Australia is amongst several countries experiencing a resurgence in the incidence of silicosis and related lung cancers and all signs point to this worrying trend continuing unless key recommendations and preventive health measures are implemented.
In the article (below) from a recently released report of modelling from Curtin University, it is estimated that around 584,050 Australian workers are currently exposed to respirable crystalline silica (RCS). Around 10,390 Australians are predicted to develop lung cancer in their lifetime as a direct result of being exposed to the dust. This translates to 1.02% of projected lung cancer cases.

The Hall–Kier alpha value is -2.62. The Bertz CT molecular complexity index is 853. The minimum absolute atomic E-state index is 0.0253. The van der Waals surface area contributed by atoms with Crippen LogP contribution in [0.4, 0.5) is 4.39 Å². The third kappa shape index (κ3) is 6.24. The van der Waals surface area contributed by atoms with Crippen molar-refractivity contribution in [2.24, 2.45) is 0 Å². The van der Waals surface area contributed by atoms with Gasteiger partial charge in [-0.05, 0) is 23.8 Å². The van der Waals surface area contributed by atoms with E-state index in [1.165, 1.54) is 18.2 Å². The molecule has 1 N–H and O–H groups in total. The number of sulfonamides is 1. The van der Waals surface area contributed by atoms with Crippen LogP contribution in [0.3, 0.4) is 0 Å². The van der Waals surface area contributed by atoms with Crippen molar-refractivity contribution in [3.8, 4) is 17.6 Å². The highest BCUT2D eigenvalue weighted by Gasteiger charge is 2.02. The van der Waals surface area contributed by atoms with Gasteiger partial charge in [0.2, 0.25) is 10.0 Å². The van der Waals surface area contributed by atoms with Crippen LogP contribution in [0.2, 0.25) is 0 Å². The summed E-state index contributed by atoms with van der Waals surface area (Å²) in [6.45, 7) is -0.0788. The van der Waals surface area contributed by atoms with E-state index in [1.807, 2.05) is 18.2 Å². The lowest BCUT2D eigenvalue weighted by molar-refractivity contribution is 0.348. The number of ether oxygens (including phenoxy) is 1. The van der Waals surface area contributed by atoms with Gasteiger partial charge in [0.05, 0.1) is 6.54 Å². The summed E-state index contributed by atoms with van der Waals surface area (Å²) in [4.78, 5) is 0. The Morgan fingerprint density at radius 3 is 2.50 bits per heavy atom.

Using the most up-to-date data from the Australian Bureau of Statistics, Australian Institute of Health and Welfare, and research papers, the report’s authors analysed risk estimates from exposure to silica dust to predict the future number of lung cancer and silicosis cases arising from occupational exposure to RCS, as well as intervention strategies for prevention.
Dr Kerry Hancock, Chair of RACGP Specific Interests Respiratory Medicine, is worried about the report’s findings, “‘Workers involved in the manufacture and processing of engineered stone are exposed to particularly high levels of RCS and it is of great concern that this exposure is linked to a number of adverse health effects”.